Improved risk appetite and lower oil and gas prices have seen gold reverse yesterday’s surge to trade back below $1,900. This still remains a hugely uncertain environment, according to Craig Erlam, Senior Market Analyst, OANDA which will ensure gold remains well supported, even if $2,000 now looks quite the distance away.

Craig said the response to the invasion has been incredibly short-lived but analysts don’t expect volatility in the markets to suddenly subside which could continue to favour gold.

Even in the absence of major disruptions to Russian oil and gas, prices are still extremely high and will continue to contribute to sky-high inflation around the world which will also be supportive for the yellow metal.


The oil price finally broke above the US$100/bbl level yesterday, trading to levels last seen in 2014. This follows an escalation in the Russia-Ukraine situation, with Russia launching a special military operation into Ukraine.

The move in the oil market would have reflected concerns over how Western nations would react to this latest development. However, following the latest round of sanctions which do not target oil and gas exports, the market has given back a lot of the initial gains.

But the uncertainty and the risk of further sanctions is clearly turning buyers away from committing to Russian oil and this is reflected in the continued weakness in the Urals differential. There are also reports that some buyers are struggling to open letters of credit with Western banks for Russian oil. That said, there will be some buyers who would be looking to take advantage of picking up heavily discounted Urals.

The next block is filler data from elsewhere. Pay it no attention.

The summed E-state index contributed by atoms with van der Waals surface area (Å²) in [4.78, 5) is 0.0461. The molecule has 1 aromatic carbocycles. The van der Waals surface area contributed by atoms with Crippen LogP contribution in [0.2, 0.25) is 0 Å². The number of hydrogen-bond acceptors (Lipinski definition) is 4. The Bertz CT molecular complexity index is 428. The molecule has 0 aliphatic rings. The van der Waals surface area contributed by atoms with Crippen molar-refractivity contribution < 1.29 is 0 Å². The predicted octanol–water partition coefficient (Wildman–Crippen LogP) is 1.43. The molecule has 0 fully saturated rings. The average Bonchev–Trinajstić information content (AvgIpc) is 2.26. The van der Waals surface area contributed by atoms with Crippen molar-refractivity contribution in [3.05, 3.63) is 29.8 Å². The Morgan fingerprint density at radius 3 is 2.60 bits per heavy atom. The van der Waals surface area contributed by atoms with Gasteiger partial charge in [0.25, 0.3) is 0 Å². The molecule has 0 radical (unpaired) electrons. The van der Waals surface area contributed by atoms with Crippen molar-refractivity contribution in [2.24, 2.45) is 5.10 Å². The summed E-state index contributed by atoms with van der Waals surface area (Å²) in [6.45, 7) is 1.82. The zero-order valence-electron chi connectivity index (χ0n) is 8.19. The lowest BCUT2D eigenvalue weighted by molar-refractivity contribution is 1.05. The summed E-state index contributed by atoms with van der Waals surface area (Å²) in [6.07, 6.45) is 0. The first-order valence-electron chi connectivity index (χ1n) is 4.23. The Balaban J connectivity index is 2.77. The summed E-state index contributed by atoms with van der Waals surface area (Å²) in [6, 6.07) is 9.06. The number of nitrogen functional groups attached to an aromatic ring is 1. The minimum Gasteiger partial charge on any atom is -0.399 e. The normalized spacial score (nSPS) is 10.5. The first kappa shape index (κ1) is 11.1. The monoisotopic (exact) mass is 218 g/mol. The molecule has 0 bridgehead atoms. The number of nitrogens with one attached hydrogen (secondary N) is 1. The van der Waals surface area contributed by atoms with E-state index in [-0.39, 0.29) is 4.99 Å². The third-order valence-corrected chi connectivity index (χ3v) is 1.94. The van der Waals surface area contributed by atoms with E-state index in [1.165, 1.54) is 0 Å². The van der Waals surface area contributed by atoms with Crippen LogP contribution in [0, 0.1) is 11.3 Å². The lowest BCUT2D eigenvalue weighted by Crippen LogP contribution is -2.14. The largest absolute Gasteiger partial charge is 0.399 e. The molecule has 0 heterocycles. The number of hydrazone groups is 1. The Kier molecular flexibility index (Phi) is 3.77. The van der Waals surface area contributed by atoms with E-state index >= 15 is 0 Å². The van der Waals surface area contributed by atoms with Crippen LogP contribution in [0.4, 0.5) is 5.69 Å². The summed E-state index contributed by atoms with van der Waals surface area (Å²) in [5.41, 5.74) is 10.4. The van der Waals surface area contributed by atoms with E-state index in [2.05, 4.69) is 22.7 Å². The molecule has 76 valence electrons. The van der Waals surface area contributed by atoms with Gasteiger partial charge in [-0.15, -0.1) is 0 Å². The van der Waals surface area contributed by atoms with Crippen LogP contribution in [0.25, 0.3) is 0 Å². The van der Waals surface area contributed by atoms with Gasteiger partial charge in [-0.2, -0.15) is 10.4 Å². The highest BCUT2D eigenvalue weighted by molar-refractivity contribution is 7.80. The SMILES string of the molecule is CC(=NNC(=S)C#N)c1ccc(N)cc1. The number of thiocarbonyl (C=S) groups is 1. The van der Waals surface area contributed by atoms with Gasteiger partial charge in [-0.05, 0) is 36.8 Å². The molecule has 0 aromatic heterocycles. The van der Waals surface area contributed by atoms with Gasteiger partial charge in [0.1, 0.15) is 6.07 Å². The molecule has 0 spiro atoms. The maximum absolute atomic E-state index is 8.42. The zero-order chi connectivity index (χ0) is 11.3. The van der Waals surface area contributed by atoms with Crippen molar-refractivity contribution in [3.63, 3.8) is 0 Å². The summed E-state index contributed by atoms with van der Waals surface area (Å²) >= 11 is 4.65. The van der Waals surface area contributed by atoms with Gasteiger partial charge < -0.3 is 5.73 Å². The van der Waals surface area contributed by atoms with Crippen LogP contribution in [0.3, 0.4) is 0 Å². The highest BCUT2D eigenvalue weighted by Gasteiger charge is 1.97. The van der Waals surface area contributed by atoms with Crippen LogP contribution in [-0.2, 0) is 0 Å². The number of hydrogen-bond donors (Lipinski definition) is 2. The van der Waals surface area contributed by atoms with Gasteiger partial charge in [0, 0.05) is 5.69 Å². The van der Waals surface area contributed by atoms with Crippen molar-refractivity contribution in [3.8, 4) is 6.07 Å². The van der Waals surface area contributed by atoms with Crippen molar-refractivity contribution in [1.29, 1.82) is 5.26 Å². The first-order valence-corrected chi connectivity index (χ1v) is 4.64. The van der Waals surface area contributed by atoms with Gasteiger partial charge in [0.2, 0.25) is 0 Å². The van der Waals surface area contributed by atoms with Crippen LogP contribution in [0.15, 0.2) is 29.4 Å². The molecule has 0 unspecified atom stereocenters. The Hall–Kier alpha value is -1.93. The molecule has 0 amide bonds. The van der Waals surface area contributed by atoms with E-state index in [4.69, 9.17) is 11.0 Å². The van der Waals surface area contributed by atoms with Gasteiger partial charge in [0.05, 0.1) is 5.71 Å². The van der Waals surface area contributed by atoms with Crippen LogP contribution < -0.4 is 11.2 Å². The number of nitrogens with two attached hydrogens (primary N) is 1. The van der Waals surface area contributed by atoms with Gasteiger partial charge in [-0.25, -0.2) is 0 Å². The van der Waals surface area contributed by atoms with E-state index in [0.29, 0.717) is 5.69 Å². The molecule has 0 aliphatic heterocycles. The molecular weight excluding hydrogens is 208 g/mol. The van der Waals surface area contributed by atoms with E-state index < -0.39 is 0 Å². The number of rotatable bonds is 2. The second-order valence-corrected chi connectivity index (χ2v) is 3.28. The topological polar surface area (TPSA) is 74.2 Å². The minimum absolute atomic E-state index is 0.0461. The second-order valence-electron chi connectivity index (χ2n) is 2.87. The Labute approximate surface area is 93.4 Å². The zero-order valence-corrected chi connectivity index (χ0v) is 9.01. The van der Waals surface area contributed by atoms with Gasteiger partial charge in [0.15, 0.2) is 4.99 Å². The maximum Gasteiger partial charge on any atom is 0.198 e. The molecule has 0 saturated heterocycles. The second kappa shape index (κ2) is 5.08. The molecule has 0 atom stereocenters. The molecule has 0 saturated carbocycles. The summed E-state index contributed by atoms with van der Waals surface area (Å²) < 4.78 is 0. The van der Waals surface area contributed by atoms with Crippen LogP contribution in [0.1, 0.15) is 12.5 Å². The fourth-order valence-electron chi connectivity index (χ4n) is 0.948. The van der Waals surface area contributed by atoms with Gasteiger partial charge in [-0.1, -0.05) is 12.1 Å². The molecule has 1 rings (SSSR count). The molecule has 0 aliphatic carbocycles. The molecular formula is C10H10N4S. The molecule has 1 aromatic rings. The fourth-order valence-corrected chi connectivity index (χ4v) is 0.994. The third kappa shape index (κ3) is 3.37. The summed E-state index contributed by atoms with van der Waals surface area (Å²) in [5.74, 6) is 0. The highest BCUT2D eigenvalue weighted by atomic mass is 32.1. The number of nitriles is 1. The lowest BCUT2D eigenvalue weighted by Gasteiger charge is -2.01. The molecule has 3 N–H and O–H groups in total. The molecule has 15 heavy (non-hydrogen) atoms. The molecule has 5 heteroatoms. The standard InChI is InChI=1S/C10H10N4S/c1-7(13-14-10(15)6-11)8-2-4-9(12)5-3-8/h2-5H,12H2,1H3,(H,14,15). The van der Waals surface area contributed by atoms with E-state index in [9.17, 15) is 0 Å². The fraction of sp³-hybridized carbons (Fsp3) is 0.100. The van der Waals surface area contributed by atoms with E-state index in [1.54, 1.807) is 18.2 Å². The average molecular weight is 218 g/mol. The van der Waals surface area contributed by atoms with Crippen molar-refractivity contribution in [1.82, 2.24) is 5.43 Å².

The higher price environment we are seeing also suggests that we could see the US taking further action to increase supply, potentially with a further release of oil from the Strategic Petroleum Reserve. However, as we saw following the last SPR release announcement, these tend to offer only a short term solution.

The US will also likely pile on the pressure for OPEC to increase output more aggressively. These calls were largely ignored last time around, and it is difficult to see a shift in the thinking of OPEC. However, we should get more clarity about this next week as OPEC+ meet on the 2nd of March.

The move in oil markets yesterday was dwarfed by the strength seen in the European gas market. Title Transfer Facility, TTF, rallied by more than 50% to settle at EUR134/MWh.  Clearly there is more concern over what retaliation we could see from Russia due to sanctions.

The main risk being that we see Russia further reducing gas flows to Europe. The rally in the market wasn’t isolated to the front end of the curve, with forward prices all the way through until March 2023 now trading above